Yesterday in London, a member of the government’s SAGE committee on the response to Covid suggested that for every day of relaxed restrictions over the festive period it would require five days of tighter measures by way of clawing back lost ground to the virus.
Put another way, relaxing rules for a week would mean tighter restrictions for a month or more. The rationale of the observation and its implications could see a loosening of restrictions only for the festive cheer to give way to another lockdown just as Auld Lang Syne is still ringing in the ears.
Ruth Davidson of the Scottish Conservatives raised the issue at FMQs today, saying that people in Scotland needed a fuller sense of what ministers are discussing, given that all four nations of the UK are striving to find a common approach on this. She asked pointedly whether the five-to-one ratio was part of the Scottish Government’s planning?
Nicola Sturgeon said she had not seen the minutes of the SAGE meeting that discussed the 5:1 ratio, nor did she know what underpinned the thinking but that she had asked her own officials to prepare their own views on this.
The First Minister said relaxing rules over the festive period would be a difficult balance to strike. It was clear from her reply that the “greater degree of normality” she spoke of would stop short, perhaps well short, of a traditional Xmas for most families. The exact rules for the period would have to wait for another day but a clear steer on this should be available next week, she said.
One of the rules that becomes law tomorrow exercised the Scottish Labour leader Richard Leonard. He urged the First Minister to reconsider the ‘Travel Ban’ which would see foreign travel be perfectly legal but travel to the airport become unlawful.
He cited the case of Lindzi Page from Fife. She is suffering from cancer and wants to take her kids to Tenerife next week but can’t travel to the airport. Leonard asked: “What is your advice today to Lindzi Page?”
The FM said she had written to Lindzi saying that she could go on holiday since the rules allow for travel on compassionate grounds. The Scottish Government also give a non-exhaustive list of circumstances that would provide a ‘reasonable excuse’ for breaking the travel injunction on their website.
This is clearly not an easy issue, what is a reasonable excuse? It is the kind of imprecise language that courts hate to interpret, since they have to guess what Parliament had in mind when the law was passed. That being said, it is highly unlikely that the justice system will become embroiled in this controversy.
Police officers will not be setting up road blocks at the boundaries of local authorities or at the entrance to airports. The measure is really designed to send out a message about travel to engineer a change in behaviour. At least, that’s my reading of the situation.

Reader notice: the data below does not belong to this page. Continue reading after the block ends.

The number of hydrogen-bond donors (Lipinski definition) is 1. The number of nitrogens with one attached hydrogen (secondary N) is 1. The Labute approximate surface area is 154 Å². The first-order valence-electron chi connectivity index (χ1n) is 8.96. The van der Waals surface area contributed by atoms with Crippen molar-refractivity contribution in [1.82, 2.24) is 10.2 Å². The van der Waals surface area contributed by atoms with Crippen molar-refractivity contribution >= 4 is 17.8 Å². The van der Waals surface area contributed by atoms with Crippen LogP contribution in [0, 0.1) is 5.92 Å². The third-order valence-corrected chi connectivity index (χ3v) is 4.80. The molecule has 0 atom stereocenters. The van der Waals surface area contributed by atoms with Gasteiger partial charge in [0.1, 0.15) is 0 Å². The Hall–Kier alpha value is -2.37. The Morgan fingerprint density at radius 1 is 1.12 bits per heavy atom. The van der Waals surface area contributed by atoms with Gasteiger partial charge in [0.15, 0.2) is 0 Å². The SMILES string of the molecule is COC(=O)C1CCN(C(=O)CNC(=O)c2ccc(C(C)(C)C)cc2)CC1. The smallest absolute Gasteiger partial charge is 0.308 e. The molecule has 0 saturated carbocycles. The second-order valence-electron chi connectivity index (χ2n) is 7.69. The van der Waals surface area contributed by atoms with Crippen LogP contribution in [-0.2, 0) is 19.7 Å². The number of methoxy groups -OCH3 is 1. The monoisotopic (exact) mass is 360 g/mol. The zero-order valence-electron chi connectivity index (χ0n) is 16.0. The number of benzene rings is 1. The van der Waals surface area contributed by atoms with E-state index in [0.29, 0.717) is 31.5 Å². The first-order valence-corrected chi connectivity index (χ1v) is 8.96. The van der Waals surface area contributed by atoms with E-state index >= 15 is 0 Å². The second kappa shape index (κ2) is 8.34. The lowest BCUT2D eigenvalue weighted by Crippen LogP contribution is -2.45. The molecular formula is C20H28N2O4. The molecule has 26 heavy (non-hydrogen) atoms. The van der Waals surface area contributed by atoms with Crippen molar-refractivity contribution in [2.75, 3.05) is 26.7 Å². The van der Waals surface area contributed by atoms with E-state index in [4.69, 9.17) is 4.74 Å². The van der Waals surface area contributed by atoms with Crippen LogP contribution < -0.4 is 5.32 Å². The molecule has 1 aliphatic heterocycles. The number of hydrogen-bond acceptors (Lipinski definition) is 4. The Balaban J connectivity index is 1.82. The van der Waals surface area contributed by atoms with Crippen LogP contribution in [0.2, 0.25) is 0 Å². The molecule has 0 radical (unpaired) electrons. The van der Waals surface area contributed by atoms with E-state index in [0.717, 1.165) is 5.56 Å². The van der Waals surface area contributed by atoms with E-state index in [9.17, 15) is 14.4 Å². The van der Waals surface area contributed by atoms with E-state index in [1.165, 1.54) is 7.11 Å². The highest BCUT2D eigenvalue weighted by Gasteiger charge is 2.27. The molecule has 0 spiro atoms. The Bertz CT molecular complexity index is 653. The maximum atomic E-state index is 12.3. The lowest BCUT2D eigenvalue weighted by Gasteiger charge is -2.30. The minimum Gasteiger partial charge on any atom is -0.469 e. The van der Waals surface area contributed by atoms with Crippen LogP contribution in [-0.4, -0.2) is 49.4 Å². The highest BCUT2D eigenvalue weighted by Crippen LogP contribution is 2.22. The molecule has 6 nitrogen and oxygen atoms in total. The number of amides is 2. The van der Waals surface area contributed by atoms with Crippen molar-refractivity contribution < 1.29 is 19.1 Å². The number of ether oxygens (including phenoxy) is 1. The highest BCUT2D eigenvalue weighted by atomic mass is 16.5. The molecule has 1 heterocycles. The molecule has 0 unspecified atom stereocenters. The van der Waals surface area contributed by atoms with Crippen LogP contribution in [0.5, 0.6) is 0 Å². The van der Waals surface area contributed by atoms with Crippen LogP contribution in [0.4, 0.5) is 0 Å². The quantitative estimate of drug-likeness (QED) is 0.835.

In so far as it will be policed at all, only the most flagrant breaches are likely to end up with the motorist in bother and I would be surprised if arguments between a driver and a police officer over what is a ‘reasonable excuse’ will end up in a court. But we shall see, time will tell on that front.
Willie Rennie, the Scottish Liberal Democrat leader, bemoaned that of the additional 800 new mental health workers in Scotland only 12 were working with Police Scotland. The First Minister undertook to publish a breakdown of where these workers were actually allocated.
Alison Johnstone of the Scottish Greens said that compliance with self-isolation was very low, perhaps even as low as one in four. She said the FM had told MSPs that hotel rooms would be made available for this purpose if deemed necessary. She wanted to know exactly how many had been made available since the pledge was made back in May.
No figure was forthcoming but the FM said support for those self-isolating was being enhanced and extended.
Back to the 5:1 ratio for a moment. If that does become the guiding wisdom then the loosening over the festive period might be numbered in a few days. A longer extension covering both Xmas and New Year would inevitably lead to more infections, hospitalisations and deaths and, of course, a third lockdown in order to drive the higher infection rates back down.
The ‘R’ number might now be below 1 as the current restrictions start to bite. For all that, just over 1000 people in Scotland tested positive yesterday and another 50 lost their lives.
It is these statistics, the daily recitation that makes figures from human misery that jolts and gives cause for all of us to be grateful that news on vaccines gets more encouraging with every passing day.